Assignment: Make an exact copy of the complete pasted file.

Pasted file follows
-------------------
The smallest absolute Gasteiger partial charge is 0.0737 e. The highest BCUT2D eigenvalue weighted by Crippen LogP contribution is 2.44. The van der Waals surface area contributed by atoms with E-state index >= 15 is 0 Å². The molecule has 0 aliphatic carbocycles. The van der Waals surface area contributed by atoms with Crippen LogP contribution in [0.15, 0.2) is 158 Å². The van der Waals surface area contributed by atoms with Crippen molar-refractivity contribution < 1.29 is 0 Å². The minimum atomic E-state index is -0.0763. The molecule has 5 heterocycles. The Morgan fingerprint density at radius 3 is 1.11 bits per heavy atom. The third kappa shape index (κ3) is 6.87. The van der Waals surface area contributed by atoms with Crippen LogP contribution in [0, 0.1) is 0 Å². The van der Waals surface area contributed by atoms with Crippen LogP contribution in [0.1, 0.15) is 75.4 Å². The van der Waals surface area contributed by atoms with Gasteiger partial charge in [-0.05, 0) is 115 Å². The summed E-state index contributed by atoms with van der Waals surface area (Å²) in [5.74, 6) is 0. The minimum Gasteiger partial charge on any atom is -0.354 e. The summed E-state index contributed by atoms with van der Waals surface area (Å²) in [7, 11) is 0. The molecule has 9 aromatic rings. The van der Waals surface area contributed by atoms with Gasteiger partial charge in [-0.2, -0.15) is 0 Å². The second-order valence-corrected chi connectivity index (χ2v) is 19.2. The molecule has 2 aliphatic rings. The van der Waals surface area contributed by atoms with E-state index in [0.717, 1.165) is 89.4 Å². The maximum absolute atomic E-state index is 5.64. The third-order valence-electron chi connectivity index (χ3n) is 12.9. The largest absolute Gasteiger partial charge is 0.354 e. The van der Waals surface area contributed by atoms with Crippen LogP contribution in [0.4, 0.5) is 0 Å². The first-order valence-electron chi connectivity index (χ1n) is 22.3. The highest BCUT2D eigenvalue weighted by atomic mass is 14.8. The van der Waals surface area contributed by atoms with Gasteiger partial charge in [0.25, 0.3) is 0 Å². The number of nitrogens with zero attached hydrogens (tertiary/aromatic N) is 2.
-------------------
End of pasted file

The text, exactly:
The smallest absolute Gasteiger partial charge is 0.0737 e. The highest BCUT2D eigenvalue weighted by Crippen LogP contribution is 2.44. The van der Waals surface area contributed by atoms with E-state index >= 15 is 0 Å². The molecule has 0 aliphatic carbocycles. The van der Waals surface area contributed by atoms with Crippen LogP contribution in [0.15, 0.2) is 158 Å². The van der Waals surface area contributed by atoms with Crippen molar-refractivity contribution < 1.29 is 0 Å². The minimum atomic E-state index is -0.0763. The molecule has 5 heterocycles. The Morgan fingerprint density at radius 3 is 1.11 bits per heavy atom. The third kappa shape index (κ3) is 6.87. The van der Waals surface area contributed by atoms with Crippen LogP contribution in [0, 0.1) is 0 Å². The van der Waals surface area contributed by atoms with Crippen LogP contribution in [0.1, 0.15) is 75.4 Å². The van der Waals surface area contributed by atoms with Gasteiger partial charge in [-0.05, 0) is 115 Å². The summed E-state index contributed by atoms with van der Waals surface area (Å²) in [5.74, 6) is 0. The minimum Gasteiger partial charge on any atom is -0.354 e. The summed E-state index contributed by atoms with van der Waals surface area (Å²) in [7, 11) is 0. The molecule has 9 aromatic rings. The van der Waals surface area contributed by atoms with Gasteiger partial charge in [-0.2, -0.15) is 0 Å². The second-order valence-corrected chi connectivity index (χ2v) is 19.2. The molecule has 2 aliphatic rings. The van der Waals surface area contributed by atoms with E-state index in [0.717, 1.165) is 89.4 Å². The maximum absolute atomic E-state index is 5.64. The third-order valence-electron chi connectivity index (χ3n) is 12.9. The largest absolute Gasteiger partial charge is 0.354 e. The van der Waals surface area contributed by atoms with Crippen LogP contribution in [0.4, 0.5) is 0 Å². The first-order valence-electron chi connectivity index (χ1n) is 22.3. The highest BCUT2D eigenvalue weighted by atomic mass is 14.8. The van der Waals surface area contributed by atoms with Gasteiger partial charge in [0.25, 0.3) is 0 Å². The number of nitrogens with zero attached hydrogens (tertiary/aromatic N) is 2.